THE BLOG

Tales Of A Single Mum

15/11/2016 11:56

Single mother. Hmmm. What is it about that term that sometimes makes me recoil inwards of dread and embarrassment?

I think it has a lot to do with the stigma attached to it. Growing up when I thought of the term single mum, I would think of the Jeremy Kyle guest lookalike. Lambert & Butler fag smoking, uneducated, with an Adidas tracksuit, living on the 12th floor of a block. She's got three snotty kids running around her making up noise in the supermarket, living off state benefits.

Well it took me a long time to come to terms with that "Single mum" terminology, You see because I myself have become a single mum now. Guess what? I'm none of the above.

I'm a hardworking 30 something year old woman, with a great job as a Specialist Nurse in Paediatrics within the NHS. I've always worked, I've worked since the age of 16 ranging from retail, bar work, manager, admin and the Probation service to name a few.

I was a late decision maker. I got used to earning money from 16 to 21 as you do. Then I decided to go to university and study Paediatric Nursing, I have a 10 month old daughter now at the time of writing this and life couldn't be better as a single mother.

I think the term single mum should be looked at and celebrated as something amazing. How strong, courageous and special a woman must be to raise a child on her own? It also has nothing to do with race, I used to hear remarks being thrown about by ignorant people growing up that it was a particular race that always ended up being single mums. How wrong is that? I have experienced single mums from all races- white, black, mixed race and Indian. It's not exclusive to a particular set of people. So let's squash that stereotype right away first.

Out of the single mums I do know, we are all hardworking professionals, some with mortgages, some privately renting and yes some in local authority buildings, but what strikes me with all of us and when I say us, I'm talking about from personal experience from those around me. What strikes me is the strength that we all have. We still smile, we work hard for the best and ensure our children have everything without them being spoilt. We instill great values into our children and of the single mums I know whose children are older than mine, I've seen how fantastic these kids have grown up to be so far. So I know I'll be just fine.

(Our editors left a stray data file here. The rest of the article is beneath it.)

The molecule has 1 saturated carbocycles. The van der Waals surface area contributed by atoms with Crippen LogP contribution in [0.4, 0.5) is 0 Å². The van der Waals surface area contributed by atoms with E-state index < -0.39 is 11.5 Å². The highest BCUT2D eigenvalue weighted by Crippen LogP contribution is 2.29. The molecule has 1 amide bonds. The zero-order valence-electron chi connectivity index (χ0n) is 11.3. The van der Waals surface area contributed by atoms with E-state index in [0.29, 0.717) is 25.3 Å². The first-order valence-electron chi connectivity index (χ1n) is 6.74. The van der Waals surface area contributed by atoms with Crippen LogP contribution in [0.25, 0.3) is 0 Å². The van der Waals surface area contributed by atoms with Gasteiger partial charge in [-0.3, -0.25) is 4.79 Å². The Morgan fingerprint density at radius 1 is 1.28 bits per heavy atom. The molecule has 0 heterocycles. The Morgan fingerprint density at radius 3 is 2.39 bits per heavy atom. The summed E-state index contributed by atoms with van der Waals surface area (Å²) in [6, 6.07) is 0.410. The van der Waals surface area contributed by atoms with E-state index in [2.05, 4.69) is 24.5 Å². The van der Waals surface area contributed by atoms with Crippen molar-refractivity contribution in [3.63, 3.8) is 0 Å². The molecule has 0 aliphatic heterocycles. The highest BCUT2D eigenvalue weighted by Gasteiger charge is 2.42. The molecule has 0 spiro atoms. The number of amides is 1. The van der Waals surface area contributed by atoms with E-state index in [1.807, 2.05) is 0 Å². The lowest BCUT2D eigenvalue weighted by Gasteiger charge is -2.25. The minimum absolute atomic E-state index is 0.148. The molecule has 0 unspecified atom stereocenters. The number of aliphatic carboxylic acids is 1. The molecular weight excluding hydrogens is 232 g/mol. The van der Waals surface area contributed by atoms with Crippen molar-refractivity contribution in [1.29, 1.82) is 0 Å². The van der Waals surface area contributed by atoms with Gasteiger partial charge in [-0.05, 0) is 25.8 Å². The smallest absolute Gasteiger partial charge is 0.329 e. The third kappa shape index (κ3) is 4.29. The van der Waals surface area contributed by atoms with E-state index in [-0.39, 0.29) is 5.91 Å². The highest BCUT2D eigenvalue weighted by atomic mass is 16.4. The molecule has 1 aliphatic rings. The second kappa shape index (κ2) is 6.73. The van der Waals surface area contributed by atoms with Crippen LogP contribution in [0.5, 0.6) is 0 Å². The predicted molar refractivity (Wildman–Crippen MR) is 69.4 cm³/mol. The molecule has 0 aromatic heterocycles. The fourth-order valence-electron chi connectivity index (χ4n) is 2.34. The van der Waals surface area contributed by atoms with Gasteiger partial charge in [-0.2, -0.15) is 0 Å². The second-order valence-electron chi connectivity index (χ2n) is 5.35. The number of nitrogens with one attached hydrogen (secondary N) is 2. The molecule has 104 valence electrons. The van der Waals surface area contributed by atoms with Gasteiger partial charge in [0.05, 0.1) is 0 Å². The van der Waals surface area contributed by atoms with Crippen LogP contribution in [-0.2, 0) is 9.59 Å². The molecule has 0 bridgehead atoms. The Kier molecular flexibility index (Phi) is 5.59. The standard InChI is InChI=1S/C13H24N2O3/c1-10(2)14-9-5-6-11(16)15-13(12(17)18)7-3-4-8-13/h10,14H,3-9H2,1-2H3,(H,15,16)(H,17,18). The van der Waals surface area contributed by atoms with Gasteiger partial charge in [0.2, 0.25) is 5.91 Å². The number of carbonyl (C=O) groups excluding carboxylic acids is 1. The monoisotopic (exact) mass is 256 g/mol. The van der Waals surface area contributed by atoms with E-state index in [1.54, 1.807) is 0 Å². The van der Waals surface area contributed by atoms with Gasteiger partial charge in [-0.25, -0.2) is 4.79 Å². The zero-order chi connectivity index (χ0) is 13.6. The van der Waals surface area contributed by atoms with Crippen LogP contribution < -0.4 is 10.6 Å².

But let's break it down. Unless you've been in this situation you will never understand. I had friends and family tell me things like " Aww you'll be fine" or "you'll be a great mum" or "you can do this F*** him anyway" referring to my daughters father, and I used to say in my head things like "how the hell do you know if I'll be fine. Has this happened to you??"

I used to feel really embarrassed when taking my daughter out for walks in the buggy, pushing her down the road by myself, it felt like people were looking at me with those 'awww single mum feeling sorry for me looks' to the point I didn't really like going out as much.

Things like health visitor appointments where you would sit in the waiting area alone waiting to hear your child's name, I would scan around the room and see who else was waiting and clock that smug looking couple who attended the appointment together fussing over their little one. It used to make me feel a little sad. Not any more.